On July 19, 2013, the Centers for Medicare & Medicaid Services (CMS) issued a proposed rule that would impose a single payment rate for emergency department (ED) visits billed under the outpatient prospective payment system (OPPS), effective Jan. 1, 2014. This single rate would replace the five rates currently assigned to visits in 2013 based on intensity levels. 

To assess the impact of this change on different types of hospitals, we looked at volumes of ED cases from the data used by CMS in promulgating the proposed rule. These data include national Medicare OPPS claims occurring during the 2012 calendar year. Volumes were paired with their current 2013 OPPS base payment rates for the five levels of intensity. The same claims were then used to project and compare total payment under the flat rate proposed for 2014. No adjustments were made for labor rates, outliers, or other factors. Hospitals were then compared based upon their location (urban versus rural), type of control, and bed size. Critical access hospitals were not included in the comparisons because they are not paid under the OPPS.

As one might expect from examining the proposed flat rate in comparison to the existing tiered rates, those facilities with a greater mix of lower-intensity ED cases are most likely to benefit from this flat rate system. For example, urban hospitals as a group are projected to experience a 0.28 percent reduction in total payment, with a fairly even distribution between hospitals that gain and those that lose, whereas rural hospitals overall are projected to experience a 3.3 percent increase in total payment, with a clear majority of rural hospitals enjoying increased payment. 

A likely reason for this difference is that rural hospital EDs tend to have a less intensive mix of services than do their urban counterparts.

Also notable is the projected 0.4 percent greater overall cost under the flat-rate payment system as compared with the tiered-rate system. This difference probably reflects the intended annual update to payment rates issued each year. Note that the percentage change for urban and rural providers compared with the national total will not equate due to the greater number of urban providers in the total calculation.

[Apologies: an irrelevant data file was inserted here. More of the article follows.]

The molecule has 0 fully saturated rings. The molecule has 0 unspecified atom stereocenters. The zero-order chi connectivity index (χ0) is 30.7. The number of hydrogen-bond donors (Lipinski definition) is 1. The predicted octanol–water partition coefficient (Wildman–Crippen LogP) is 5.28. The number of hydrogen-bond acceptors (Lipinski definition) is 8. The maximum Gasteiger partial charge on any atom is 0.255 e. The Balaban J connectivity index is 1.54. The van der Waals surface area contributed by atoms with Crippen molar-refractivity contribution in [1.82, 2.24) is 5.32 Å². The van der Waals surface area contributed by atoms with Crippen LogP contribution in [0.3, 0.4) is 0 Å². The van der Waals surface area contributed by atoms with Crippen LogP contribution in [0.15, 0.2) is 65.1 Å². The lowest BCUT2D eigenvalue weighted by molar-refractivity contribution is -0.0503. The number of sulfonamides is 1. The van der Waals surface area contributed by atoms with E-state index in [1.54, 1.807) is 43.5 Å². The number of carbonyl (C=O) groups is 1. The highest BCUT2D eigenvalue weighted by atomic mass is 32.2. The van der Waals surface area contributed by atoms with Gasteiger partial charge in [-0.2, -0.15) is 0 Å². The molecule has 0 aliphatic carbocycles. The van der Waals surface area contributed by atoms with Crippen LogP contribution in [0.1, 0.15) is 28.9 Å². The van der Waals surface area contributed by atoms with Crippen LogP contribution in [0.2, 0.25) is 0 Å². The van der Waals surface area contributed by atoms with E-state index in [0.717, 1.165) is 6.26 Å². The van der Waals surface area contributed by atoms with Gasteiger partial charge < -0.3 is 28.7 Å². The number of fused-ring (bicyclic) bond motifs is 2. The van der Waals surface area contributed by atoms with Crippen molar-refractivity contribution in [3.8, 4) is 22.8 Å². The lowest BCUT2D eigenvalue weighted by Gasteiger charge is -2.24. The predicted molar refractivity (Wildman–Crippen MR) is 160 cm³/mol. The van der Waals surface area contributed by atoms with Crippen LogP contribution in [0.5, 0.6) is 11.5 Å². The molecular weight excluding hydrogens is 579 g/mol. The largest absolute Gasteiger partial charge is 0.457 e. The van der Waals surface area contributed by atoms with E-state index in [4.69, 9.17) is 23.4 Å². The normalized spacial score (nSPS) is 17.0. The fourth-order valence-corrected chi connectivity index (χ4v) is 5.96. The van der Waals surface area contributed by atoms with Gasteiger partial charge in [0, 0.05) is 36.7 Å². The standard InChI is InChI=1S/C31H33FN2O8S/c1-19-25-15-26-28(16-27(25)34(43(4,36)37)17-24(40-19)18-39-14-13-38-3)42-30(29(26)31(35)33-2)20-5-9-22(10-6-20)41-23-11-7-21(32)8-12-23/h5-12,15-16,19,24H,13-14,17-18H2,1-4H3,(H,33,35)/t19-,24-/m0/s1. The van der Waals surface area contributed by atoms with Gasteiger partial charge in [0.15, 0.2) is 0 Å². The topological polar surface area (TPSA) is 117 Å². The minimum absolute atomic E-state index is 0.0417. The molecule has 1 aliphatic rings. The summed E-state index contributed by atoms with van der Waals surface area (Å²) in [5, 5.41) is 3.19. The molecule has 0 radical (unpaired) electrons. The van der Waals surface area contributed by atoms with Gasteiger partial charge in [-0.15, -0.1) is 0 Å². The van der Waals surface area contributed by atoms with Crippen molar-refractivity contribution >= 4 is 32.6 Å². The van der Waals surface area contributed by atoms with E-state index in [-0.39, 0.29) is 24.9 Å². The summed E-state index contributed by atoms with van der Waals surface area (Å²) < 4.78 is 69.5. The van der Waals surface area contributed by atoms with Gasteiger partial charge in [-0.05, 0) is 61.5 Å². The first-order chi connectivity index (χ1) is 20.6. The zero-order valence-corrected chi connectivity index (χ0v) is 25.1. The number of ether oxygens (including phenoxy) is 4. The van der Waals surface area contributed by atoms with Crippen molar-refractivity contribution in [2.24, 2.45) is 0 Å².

When hospitals were grouped into staffed bed-size ranges, the data showed that the smallest facilities (i.e., those with fewer than 50 staffed beds) can expect to realize a 7.54 percent increase in total payment, whereas larger hospitals with more than 250 staffed beds can expect to see payment declines. Notably, the smallest bed-size group represents predominantly rural hospitals. 

Analysis of the impact of the payment change on hospitals with different types of control disclosed the proposed model would be beneficial to majorities of proprietary and government hospitals.

This analysis can be easily replicated at the facility level using internal claims data applied to the payment rates shown in the top exhibit on page 150. Those facilities most likely to be affected (i.e., large urban providers treating proportionally more intensive cases) should play close attention the OPPS final rule and be prepared to adapt to lower payments should this provision of the rule be implemented. CMS is clearly making efforts to change the way ED claims are paid. If this proposal is not implemented for 2014, we are likely to see another strategy proposed for 2015. 

Exhibits 1 & 2

Data_Trends_Exhibits1_2

Exhibits 3 & 4

 Data_Trends_Exhibits3_4


This analysis was performed by American Hospital Directory, LLC, Louisville, Ky. For more information, contact William Shoemaker.

Publication Date: Friday, November 01, 2013

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